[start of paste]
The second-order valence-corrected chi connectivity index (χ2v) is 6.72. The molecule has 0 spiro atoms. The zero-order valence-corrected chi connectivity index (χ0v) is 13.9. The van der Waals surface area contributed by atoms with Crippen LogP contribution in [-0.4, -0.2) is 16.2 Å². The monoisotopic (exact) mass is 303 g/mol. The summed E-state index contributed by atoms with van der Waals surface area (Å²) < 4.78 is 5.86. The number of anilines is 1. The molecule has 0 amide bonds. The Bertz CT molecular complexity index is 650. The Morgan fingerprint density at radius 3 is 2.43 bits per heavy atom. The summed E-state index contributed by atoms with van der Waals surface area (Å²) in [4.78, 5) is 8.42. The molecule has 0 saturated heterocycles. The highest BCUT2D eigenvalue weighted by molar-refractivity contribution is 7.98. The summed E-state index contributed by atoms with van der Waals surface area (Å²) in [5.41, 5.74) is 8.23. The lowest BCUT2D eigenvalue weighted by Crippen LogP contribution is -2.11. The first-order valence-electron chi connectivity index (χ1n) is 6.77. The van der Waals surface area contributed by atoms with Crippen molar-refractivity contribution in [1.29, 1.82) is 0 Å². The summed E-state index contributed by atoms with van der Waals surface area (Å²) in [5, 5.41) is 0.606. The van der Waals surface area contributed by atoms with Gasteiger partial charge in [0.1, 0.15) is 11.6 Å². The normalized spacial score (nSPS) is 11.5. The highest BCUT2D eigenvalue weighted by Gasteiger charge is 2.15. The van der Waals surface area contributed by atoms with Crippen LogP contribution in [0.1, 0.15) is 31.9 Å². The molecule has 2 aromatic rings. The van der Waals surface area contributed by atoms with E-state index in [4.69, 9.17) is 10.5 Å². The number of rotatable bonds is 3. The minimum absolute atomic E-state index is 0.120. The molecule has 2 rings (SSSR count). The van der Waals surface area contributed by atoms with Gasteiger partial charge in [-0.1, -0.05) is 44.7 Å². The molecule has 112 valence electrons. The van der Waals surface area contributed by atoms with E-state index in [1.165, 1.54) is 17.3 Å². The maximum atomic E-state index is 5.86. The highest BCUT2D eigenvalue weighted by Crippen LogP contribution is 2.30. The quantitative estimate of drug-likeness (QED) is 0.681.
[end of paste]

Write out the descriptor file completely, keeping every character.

The second-order valence-corrected chi connectivity index (χ2v) is 6.72. The molecule has 0 spiro atoms. The zero-order valence-corrected chi connectivity index (χ0v) is 13.9. The van der Waals surface area contributed by atoms with Crippen LogP contribution in [-0.4, -0.2) is 16.2 Å². The monoisotopic (exact) mass is 303 g/mol. The summed E-state index contributed by atoms with van der Waals surface area (Å²) < 4.78 is 5.86. The number of anilines is 1. The molecule has 0 amide bonds. The Bertz CT molecular complexity index is 650. The Morgan fingerprint density at radius 3 is 2.43 bits per heavy atom. The summed E-state index contributed by atoms with van der Waals surface area (Å²) in [4.78, 5) is 8.42. The molecule has 0 saturated heterocycles. The highest BCUT2D eigenvalue weighted by molar-refractivity contribution is 7.98. The summed E-state index contributed by atoms with van der Waals surface area (Å²) in [5.41, 5.74) is 8.23. The lowest BCUT2D eigenvalue weighted by Crippen LogP contribution is -2.11. The first-order valence-electron chi connectivity index (χ1n) is 6.77. The van der Waals surface area contributed by atoms with Crippen molar-refractivity contribution in [1.29, 1.82) is 0 Å². The summed E-state index contributed by atoms with van der Waals surface area (Å²) in [5, 5.41) is 0.606. The van der Waals surface area contributed by atoms with Gasteiger partial charge in [0.1, 0.15) is 11.6 Å². The normalized spacial score (nSPS) is 11.5. The highest BCUT2D eigenvalue weighted by Gasteiger charge is 2.15. The van der Waals surface area contributed by atoms with Crippen LogP contribution in [0.1, 0.15) is 31.9 Å². The molecule has 2 aromatic rings. The van der Waals surface area contributed by atoms with E-state index in [4.69, 9.17) is 10.5 Å². The number of rotatable bonds is 3. The minimum absolute atomic E-state index is 0.120. The molecule has 2 rings (SSSR count). The van der Waals surface area contributed by atoms with Gasteiger partial charge in [-0.1, -0.05) is 44.7 Å². The molecule has 112 valence electrons. The van der Waals surface area contributed by atoms with E-state index in [1.165, 1.54) is 17.3 Å². The maximum atomic E-state index is 5.86. The highest BCUT2D eigenvalue weighted by Crippen LogP contribution is 2.30. The quantitative estimate of drug-likeness (QED) is 0.681.